Bram Cohen may not have anything to do with BitTorrent anymore, but he isn’t done “seeding” his vision for a decentralized future.
A little over a year ago, the creator of the unstoppable, peer-to-peer protocol for file sharing (and for infuriating copyright holders) set off on a new mission: making a better, environmentally sustainable Bitcoin called Chia. And now, Cohen says the cryptocurrency protocol that he’s spent the last 14 months developing is nearly ready to launch.
Almost as interesting as Chia is how Cohen’s been turbocharging the development of his new network. He’s been gamifying the coding by paying out cold, hard cash as “rewards” to teams of programmers who compete to solve technical problems. Indeed, last week, the Chia Network announced it had paid a total of $100,000 in prize money to the winning coders in the first round of its “Verifiable Delay Function competition.”
To hear Cohen tell it, that approach beats the traditional way of developing software. “If you compare this to finding who you think are the right people, and paying them to work on it, you’re just sort of guessing at that point. You don’t know who might actually end up having the best idea,” he says. “When it’s an open competition, everyone can participate, and whoever has the best idea gets to jump in and win the whole thing.”
The gamification of development idea isn’t new. Cohen says he learned from watching the success of Zcash’s proof-of-work competition, as well as seeing how Kaggle and other similar companies do things. “We’re going to have multiple rounds of this,” he says, adding that he expects each round to improve on the last until the protocol cannot be made any better.
The idea is to assist Chia’s full-time team of developers, Cohen included, in perfecting the Chia blockchain—a unique proof of space and time protocol that aims to improve on the last 10 years of distributed-ledger technology, as well as the last several decades of mathematical principles. And yeah, Cohen is aware of how that sounds: “That’s not something people normally do,” he says with a laugh. “They don’t normally say, ‘Oh, we’re going to invent three new pieces of mathematics in order to make it possible for our product to work.’ So maybe that was a little bit of hubris to assume we could do that. But, the good news is, we pulled it off. Phew.”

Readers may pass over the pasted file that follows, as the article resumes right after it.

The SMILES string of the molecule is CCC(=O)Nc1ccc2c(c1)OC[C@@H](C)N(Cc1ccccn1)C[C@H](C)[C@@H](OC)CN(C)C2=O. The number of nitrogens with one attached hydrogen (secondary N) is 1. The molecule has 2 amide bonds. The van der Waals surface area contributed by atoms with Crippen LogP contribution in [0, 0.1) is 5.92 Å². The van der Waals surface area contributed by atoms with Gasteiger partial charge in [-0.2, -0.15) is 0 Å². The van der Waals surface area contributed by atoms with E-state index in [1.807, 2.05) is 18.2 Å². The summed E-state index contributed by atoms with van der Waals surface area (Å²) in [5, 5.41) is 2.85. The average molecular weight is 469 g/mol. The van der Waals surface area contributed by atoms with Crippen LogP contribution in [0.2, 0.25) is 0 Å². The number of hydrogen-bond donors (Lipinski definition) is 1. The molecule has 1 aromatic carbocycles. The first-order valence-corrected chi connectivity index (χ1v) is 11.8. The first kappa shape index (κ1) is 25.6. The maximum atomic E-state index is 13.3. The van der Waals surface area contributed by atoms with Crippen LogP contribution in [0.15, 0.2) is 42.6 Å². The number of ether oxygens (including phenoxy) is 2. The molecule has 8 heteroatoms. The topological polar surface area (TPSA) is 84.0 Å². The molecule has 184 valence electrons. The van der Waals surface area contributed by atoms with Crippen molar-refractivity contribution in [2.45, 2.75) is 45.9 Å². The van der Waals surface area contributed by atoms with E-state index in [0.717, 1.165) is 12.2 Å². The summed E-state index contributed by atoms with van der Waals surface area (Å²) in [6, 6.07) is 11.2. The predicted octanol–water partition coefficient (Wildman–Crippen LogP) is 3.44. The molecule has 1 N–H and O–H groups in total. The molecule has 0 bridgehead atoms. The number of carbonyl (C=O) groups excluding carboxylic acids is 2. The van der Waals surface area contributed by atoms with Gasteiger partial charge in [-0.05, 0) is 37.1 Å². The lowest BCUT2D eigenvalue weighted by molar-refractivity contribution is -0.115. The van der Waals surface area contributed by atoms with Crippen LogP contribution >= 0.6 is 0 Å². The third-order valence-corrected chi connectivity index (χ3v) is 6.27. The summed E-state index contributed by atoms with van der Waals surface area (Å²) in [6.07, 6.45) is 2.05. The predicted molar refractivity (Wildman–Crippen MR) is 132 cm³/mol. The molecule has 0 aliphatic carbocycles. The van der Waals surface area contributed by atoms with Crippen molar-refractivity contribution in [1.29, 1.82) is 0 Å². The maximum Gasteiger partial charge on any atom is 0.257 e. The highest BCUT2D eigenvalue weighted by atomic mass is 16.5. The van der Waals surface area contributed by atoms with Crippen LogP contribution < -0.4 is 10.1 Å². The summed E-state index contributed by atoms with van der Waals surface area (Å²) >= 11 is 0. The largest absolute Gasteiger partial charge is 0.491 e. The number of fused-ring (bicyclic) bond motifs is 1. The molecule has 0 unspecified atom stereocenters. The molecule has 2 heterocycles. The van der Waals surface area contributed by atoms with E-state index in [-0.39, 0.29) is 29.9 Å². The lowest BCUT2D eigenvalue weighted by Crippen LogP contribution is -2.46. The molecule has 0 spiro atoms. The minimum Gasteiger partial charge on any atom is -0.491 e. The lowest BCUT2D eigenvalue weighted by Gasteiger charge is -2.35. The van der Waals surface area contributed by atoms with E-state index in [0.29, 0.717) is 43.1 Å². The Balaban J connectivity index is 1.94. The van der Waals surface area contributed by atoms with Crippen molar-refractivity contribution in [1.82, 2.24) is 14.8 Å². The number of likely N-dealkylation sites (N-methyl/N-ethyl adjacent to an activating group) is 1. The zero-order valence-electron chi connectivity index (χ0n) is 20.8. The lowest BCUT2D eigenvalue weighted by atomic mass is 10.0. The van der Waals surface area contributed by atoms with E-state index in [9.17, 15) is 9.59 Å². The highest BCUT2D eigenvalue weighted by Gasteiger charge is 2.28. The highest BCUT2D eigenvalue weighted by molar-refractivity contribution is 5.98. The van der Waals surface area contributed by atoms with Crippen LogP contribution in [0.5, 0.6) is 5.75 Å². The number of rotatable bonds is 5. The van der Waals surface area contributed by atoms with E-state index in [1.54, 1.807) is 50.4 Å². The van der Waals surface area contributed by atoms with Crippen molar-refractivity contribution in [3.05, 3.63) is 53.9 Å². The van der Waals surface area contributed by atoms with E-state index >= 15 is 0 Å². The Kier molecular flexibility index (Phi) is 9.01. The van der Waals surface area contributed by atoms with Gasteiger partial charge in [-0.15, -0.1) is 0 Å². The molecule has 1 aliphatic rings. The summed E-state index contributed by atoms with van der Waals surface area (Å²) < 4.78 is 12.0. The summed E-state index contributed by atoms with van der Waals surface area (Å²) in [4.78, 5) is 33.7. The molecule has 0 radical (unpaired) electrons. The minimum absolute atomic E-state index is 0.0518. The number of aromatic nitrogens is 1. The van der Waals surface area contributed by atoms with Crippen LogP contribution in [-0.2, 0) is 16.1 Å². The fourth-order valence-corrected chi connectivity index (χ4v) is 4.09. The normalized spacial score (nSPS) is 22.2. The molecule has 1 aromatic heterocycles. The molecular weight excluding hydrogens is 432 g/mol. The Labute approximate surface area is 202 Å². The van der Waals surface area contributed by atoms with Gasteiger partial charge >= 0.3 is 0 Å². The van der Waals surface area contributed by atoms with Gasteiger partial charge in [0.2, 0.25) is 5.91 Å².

Cohen is also not oblivious to the fact that “a better Bitcoin” isn’t exactly a novel concept. “A lot of people have made a lot of proposals about how to do this better,” he says. “But most of them are going backwards.”
Cohen is convinced that proofs of stake are a mistake, and Bitcoin’s electricity-burning proof of work is needlessly wasteful and not as decentralized as it should be. The solution, he says, is to switch to a combination of “proof of space and time.” That might sound “like a bunch of science-fiction mumbo jumbo,” he says, but it’s purposefully poetic. What it means is “alternating proofs of space and verifiable delay functions, but that doesn’t sound as badass.”
The math is complicated, but here’s the gist: proof of space simply means that the Chia cryptocurrency will rely on the excess storage space on hard drives to verify its blockchain. Anyone who can commit at least 100GB of storage can mine Chia—or “farm” it, as Cohen prefers to call it. The consensus mechanism combines occupying these “farmers” unused hard drive space with proofs and a lottery system weighted toward the biggest providers of storage capacity.
The protocol, however, is designed to produce rewards for farmers that are high enough so that they incur no marginal cost to themselves for farming it, but also low and infrequent enough so there is really no incentive to buy up huge amounts of storage to gain an advantage.